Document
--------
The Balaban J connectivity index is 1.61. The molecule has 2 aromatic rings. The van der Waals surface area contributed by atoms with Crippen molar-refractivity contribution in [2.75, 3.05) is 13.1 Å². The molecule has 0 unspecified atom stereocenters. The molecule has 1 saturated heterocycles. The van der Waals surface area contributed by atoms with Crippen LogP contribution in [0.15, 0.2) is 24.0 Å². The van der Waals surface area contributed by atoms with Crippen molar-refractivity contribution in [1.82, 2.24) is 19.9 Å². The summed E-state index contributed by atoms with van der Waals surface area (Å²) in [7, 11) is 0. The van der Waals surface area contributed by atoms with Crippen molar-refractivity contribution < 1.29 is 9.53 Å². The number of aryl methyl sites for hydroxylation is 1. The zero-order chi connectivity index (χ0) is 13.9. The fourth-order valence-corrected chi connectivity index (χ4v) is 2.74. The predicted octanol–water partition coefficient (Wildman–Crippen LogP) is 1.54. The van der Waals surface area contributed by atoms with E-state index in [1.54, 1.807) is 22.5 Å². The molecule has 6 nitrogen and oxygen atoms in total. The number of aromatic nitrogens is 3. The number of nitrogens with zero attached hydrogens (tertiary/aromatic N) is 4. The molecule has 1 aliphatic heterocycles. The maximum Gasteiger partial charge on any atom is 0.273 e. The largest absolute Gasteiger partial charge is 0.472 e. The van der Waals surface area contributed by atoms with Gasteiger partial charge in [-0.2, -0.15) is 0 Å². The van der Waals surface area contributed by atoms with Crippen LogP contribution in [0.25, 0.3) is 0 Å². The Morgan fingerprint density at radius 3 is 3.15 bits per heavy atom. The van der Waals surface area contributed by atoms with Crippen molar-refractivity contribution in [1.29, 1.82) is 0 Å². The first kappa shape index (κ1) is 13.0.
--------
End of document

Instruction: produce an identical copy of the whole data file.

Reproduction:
The Balaban J connectivity index is 1.61. The molecule has 2 aromatic rings. The van der Waals surface area contributed by atoms with Crippen molar-refractivity contribution in [2.75, 3.05) is 13.1 Å². The molecule has 0 unspecified atom stereocenters. The molecule has 1 saturated heterocycles. The van der Waals surface area contributed by atoms with Crippen LogP contribution in [0.15, 0.2) is 24.0 Å². The van der Waals surface area contributed by atoms with Crippen molar-refractivity contribution in [1.82, 2.24) is 19.9 Å². The summed E-state index contributed by atoms with van der Waals surface area (Å²) in [7, 11) is 0. The van der Waals surface area contributed by atoms with Crippen molar-refractivity contribution < 1.29 is 9.53 Å². The number of aryl methyl sites for hydroxylation is 1. The zero-order chi connectivity index (χ0) is 13.9. The fourth-order valence-corrected chi connectivity index (χ4v) is 2.74. The predicted octanol–water partition coefficient (Wildman–Crippen LogP) is 1.54. The van der Waals surface area contributed by atoms with E-state index in [1.54, 1.807) is 22.5 Å². The molecule has 6 nitrogen and oxygen atoms in total. The number of aromatic nitrogens is 3. The number of nitrogens with zero attached hydrogens (tertiary/aromatic N) is 4. The molecule has 1 aliphatic heterocycles. The maximum Gasteiger partial charge on any atom is 0.273 e. The largest absolute Gasteiger partial charge is 0.472 e. The van der Waals surface area contributed by atoms with Gasteiger partial charge in [-0.2, -0.15) is 0 Å². The van der Waals surface area contributed by atoms with Crippen LogP contribution in [0.25, 0.3) is 0 Å². The Morgan fingerprint density at radius 3 is 3.15 bits per heavy atom. The van der Waals surface area contributed by atoms with Crippen molar-refractivity contribution in [1.29, 1.82) is 0 Å². The first kappa shape index (κ1) is 13.0.